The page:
School officials worried the gesture will become more closely associated with white supremacy, and could harm students when they’re applying to colleges or jobs.
“My understanding is [yearbook staff] followed protocol,” she said. “Things in this country change so rapidly. I don’t want anyone to think we are accusing our students of anything. For us, it was the impact of what the publication could have on the student body.”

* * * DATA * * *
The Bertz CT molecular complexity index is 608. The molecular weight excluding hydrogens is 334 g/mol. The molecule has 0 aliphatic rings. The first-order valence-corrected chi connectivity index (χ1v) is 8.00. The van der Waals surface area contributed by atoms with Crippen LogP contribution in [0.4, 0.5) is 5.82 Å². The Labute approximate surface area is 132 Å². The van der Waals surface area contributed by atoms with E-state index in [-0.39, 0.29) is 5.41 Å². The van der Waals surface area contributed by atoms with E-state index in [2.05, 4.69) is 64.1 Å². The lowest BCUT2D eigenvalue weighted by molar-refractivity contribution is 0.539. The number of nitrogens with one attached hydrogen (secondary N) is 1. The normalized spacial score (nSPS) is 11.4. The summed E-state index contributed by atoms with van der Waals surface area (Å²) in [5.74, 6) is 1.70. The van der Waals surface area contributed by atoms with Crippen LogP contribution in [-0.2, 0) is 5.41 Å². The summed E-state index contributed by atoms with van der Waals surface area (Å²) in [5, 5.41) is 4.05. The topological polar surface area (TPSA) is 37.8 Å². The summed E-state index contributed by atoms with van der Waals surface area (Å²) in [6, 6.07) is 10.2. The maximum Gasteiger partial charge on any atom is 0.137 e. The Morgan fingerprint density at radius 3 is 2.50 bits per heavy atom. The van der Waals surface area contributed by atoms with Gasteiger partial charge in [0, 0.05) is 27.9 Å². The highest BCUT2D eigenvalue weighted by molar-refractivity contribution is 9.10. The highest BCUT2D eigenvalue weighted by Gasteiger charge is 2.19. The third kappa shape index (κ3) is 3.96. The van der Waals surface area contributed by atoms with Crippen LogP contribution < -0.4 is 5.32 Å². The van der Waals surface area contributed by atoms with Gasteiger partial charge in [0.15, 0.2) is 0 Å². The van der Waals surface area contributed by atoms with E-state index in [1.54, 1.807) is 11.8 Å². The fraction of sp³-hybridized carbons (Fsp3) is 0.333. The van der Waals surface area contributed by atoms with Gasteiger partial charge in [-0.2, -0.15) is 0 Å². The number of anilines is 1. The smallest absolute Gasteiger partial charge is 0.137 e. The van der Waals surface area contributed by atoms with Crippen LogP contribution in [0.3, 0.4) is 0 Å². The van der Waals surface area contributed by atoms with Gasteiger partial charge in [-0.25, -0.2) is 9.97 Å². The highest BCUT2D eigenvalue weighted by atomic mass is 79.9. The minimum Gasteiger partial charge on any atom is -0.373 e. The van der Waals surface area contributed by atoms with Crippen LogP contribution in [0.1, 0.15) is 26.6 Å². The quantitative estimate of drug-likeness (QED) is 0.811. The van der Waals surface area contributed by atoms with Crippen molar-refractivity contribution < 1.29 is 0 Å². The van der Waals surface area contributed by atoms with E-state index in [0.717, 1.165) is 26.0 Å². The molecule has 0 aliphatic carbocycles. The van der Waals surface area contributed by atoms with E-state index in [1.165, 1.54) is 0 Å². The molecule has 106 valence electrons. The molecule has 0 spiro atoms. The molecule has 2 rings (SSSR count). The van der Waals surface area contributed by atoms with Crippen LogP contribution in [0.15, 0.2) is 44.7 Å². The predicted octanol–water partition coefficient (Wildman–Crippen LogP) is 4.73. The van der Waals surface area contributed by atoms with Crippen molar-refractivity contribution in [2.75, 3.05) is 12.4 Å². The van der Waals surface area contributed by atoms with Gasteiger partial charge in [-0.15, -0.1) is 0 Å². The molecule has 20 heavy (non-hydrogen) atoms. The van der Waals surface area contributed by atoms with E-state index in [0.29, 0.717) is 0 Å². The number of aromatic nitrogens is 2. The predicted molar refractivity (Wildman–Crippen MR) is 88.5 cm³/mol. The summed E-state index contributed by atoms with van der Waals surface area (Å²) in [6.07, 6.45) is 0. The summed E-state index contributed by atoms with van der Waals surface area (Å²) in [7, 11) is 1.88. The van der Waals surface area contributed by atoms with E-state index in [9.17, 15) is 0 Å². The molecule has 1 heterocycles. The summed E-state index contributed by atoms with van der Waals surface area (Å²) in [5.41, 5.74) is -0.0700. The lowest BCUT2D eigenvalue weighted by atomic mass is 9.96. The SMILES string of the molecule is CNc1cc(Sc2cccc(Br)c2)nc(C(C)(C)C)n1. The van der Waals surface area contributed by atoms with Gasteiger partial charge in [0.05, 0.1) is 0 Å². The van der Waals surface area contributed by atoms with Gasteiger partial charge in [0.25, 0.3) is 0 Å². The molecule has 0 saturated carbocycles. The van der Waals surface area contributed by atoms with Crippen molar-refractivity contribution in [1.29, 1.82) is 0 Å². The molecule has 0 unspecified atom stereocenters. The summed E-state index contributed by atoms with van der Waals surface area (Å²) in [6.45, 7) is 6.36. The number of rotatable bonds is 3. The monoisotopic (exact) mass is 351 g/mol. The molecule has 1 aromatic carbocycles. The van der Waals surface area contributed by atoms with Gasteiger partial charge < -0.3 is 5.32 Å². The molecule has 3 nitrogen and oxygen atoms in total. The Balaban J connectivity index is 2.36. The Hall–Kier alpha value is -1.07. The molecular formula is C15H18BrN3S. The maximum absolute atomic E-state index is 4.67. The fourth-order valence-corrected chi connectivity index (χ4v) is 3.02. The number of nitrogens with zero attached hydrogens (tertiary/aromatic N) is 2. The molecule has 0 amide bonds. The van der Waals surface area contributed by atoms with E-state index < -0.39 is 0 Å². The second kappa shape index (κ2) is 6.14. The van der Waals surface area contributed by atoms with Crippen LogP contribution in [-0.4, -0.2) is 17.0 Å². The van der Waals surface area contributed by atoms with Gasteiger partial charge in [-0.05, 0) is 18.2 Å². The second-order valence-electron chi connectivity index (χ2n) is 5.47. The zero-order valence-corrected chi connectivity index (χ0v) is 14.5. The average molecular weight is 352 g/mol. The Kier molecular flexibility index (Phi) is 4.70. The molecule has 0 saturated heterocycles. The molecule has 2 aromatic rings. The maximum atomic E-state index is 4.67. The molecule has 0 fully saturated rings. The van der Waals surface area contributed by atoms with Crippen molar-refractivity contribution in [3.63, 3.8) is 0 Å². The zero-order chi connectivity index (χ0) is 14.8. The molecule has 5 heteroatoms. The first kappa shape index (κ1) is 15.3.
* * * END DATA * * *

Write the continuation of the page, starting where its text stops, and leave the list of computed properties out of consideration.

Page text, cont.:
Options like cutting pages out of the yearbook or placing stickers over the photos were considered, but deemed infeasible, Pruitt-Adams said.
It’s expected to take three to four weeks to receive the new yearbooks. In the meantime, the school has ordered 2,200 autograph books for students to collect signatures in.